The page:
St. Hubert's is a Catholic School. Its central aim is to help pupils know, love and serve God and their neighbour and to continue to grow in faith.
Everything we do is underpinned by Gospel Values and our Mission Statement:
Governors’ Ethos Statement
The school was founded by and is part of the Catholic Church. The school is to be conducted as a Catholic school in accordance with canon law and the teachings of the Roman Catholic Church and in accordance with the Trust Deeds of the Archdiocese of Birmingham and in particular:
Religious education is to be in accordance with the teachings, doctrines, discipline and general and particular norms of the Catholic Church.
Worship is to be in accordance with the rites, practices, discipline and liturgical norms of the Catholic Church.
And at all times the school is to serve as a witness to the Catholic faith in Our Lord Jesus Christ.
Our values and ethos are articulated in our school aims:
We aim to lead our pupils to a living and active faith by developing their awareness of God's presence in their lives, helping them to know and love God and to respond to the invitation to enter into a personal relationship with God through reflection, prayer, worship and celebration.
We aim to help our children, hear, listen to and respond to the call of God through reflecting on how different people in the scriptures were called and responded, learning about the lives of saints and others who have responded to God’s call and by reflecting on ways in which they may be called by God and how they might respond.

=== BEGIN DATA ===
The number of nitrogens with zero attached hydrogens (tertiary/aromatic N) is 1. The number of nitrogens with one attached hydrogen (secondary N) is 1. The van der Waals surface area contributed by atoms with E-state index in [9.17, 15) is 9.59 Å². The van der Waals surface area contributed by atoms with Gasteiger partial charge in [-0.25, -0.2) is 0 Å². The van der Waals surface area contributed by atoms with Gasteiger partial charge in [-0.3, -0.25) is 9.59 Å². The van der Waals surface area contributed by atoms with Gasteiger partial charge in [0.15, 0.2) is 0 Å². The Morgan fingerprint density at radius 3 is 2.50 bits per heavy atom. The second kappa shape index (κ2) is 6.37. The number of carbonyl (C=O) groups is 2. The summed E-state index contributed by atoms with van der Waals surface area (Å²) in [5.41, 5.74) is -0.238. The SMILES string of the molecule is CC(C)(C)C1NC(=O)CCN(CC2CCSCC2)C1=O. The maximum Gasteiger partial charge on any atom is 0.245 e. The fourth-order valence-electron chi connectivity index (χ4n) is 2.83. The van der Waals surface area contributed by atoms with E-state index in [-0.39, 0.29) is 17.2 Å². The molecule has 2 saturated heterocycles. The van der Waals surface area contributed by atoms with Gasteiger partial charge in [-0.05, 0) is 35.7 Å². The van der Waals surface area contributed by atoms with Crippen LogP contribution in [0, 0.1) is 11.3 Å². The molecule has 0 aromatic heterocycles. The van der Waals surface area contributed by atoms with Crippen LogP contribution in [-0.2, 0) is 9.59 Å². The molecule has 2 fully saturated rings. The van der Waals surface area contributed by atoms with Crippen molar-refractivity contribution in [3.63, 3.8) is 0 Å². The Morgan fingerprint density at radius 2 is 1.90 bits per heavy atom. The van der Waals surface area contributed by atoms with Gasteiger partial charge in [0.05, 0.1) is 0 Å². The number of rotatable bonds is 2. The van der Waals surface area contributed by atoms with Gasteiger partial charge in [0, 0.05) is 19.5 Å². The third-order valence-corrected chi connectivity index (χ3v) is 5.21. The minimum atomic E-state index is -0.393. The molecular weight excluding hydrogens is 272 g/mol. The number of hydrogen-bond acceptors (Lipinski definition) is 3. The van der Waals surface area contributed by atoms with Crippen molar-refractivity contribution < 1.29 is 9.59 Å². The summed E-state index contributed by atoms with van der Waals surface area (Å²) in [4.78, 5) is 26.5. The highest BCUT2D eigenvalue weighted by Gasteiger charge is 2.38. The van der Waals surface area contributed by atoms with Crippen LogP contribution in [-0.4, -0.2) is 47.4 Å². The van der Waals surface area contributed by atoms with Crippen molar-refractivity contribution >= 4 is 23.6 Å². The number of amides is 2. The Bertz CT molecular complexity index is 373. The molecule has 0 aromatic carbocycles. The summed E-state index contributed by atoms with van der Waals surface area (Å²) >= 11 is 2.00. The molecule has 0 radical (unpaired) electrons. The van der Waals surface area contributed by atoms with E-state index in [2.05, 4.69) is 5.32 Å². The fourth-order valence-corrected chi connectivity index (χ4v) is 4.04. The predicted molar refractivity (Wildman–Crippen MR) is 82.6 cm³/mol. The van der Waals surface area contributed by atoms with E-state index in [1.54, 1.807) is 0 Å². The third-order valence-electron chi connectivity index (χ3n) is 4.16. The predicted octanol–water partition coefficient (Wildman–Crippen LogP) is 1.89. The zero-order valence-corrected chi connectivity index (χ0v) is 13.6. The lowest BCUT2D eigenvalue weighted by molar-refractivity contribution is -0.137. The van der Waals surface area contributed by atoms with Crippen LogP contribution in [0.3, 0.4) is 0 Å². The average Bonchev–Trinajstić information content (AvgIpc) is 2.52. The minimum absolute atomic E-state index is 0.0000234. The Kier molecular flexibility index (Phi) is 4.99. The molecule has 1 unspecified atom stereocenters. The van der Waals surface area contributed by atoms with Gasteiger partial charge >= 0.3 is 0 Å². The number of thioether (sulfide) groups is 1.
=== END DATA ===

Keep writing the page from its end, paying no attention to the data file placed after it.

We aim to provide teaching according to the Catholic faith, where the Gospel of Christ is at the heart of school life and the opportunities for a continuing and deepening experience of Christ through prayer and the sacraments are developed.
We aim to work in partnership with the home and parish to create a Catholic Community and to foster education and faith development outside the school, for example, in the home and in the parish.
We aim to create a happy school environment which will nurture the individual’s joy of learning, promote independence and perseverance in their work and develop a positive self-image and awareness of making the right choices in support of a happy and healthy lifestyle.
We aim to foster care, courtesy and consideration for others in our daily lives and to encourage the pupils to exercise a sense of responsibility which demonstrates respect for people and their belongings, regardless of faith, culture, ethnicity, gender, ability or lifestyle.
We aim to develop lively and enquiring minds through the ability to question, argue rationally, investigate, prove, observe and handle and process information. We will encourage creativity and promote knowledge of and concern for heritage and the environment.
We aim to promote an awareness, understanding and respect for other religious beliefs and an appreciation of human achievement and aspirations from many cultures.
We aim to help every individual to achieve his/her maximum potential through careful and considered planning of work, exciting and well-chosen activities and celebration of effort and success.